In the past decades I have written a bunch of software. And most was rather ephemeral stuff, like hobby projects or university assignments. In most cases there was no need for any sort of formal documentation. I would understand the code as I am working on it, and once I have abandoned it, it would never be touched again anyway.
During my PhD this has changed. I have worked on three software projects which were meant to be used in the work group after I am gone. And because I knew it from the start, I tried my best to document it. At the time I had the feeling that the documentation should be very close to the code, in the spirit of Donald Knuth's literal programming. I have used tools like Doxygen, Epydoc, Sphinx or JavaDoc to create HTML pages from the docstrings in the code. I only had to write a comment for each function, and then everything would be documented!
In reality I found that this documentation was not really useful. It wasn't motivating to write. The generated website didn't look beautiful by default, though with Sphinx one can find beautiful themes. At the time I didn't really see the systematic problem, I just thought that if I were to write better docstrings, it would become great.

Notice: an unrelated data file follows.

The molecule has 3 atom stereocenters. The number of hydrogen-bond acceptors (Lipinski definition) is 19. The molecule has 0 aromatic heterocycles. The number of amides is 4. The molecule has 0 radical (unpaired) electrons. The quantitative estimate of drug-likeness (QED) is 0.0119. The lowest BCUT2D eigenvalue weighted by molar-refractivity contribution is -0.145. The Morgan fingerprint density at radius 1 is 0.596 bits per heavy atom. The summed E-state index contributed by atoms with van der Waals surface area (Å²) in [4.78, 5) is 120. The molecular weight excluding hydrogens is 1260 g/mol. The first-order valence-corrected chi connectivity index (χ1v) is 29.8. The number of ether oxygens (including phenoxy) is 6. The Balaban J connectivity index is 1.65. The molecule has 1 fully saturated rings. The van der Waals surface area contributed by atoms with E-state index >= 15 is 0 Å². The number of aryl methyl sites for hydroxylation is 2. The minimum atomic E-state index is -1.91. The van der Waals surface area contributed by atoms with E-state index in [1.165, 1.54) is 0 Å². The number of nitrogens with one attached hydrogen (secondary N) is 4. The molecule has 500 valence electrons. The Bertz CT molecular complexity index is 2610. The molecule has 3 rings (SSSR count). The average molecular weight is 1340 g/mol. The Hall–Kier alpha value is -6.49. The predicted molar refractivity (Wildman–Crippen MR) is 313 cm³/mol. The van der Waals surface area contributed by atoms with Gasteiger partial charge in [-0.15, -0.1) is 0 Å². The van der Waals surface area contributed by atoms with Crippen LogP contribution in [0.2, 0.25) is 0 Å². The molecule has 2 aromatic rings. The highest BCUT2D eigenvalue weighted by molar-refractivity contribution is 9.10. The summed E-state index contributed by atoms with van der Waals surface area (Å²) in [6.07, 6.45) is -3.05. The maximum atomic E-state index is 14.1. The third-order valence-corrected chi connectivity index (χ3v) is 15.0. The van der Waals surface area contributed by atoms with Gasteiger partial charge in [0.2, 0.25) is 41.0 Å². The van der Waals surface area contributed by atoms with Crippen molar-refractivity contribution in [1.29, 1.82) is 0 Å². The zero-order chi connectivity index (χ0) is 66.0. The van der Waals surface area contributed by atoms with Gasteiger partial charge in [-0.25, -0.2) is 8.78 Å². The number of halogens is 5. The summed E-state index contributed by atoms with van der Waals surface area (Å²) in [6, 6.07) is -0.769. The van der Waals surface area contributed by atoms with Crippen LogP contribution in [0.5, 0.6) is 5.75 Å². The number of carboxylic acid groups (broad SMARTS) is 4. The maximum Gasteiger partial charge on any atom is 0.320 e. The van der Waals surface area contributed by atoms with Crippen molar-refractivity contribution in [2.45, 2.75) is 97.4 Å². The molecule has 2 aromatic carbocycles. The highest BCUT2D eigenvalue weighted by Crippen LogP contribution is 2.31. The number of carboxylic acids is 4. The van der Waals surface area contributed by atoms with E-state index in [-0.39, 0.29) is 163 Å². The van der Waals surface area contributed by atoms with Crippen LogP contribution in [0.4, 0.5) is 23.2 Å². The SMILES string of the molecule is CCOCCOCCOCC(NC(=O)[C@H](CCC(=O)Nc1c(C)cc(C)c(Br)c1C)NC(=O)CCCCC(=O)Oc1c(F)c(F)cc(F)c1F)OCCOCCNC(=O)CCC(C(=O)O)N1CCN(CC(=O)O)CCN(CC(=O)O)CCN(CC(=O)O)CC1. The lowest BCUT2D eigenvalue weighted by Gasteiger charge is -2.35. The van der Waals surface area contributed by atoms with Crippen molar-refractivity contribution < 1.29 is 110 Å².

And then for my PhD I needed to write something in Wolfram Mathematica. And as I learned the language, I looked for equivalents of tools that I usually use. There was no documentation generator, no real docstring functionality. I was annoyed by the language. And so I just started out with a Markdown document. And I have documented the functions there, but also the design decisions, use cases, caveats. Something that you can only do in a long-form document. The end result has been a 40 page manual. It has a common theme, has a structure, and you can actually work with that thing.
By not having yet another documentation generator of dubious use for my case, I have finally had the freedom do really dive into long-form documentation. And it was the best document project of the time. The functions in the code had virtually no comments, but they were short and readable functions. They have somewhat sensible names and are hopefully self-explanatory.
For my current hobby project, I therefore have also refrained from using any docstrings. My goal is to have small functions with expressive names. Grouped into modules in logical way. Function arguments with clear names and meaningful type annotations. And all the documentation will be in Markdown documents. This makes the documentation much more worth reading. I haven't written much about the inner workings of the code there, but I might do so at some point.
And I do the same at work. I have completely refrained from using a documentation generator and I also do not write docstrings. First I write high-level documentation as that seems to be much more important in a complex code. Once I have this, and I am able to isolate a few small classes, I might add a few docstrings with very technical details.
In the end I am really happy to have separate high-level documentation with screenshots, flow charts and links on one side, and clean code on the other side.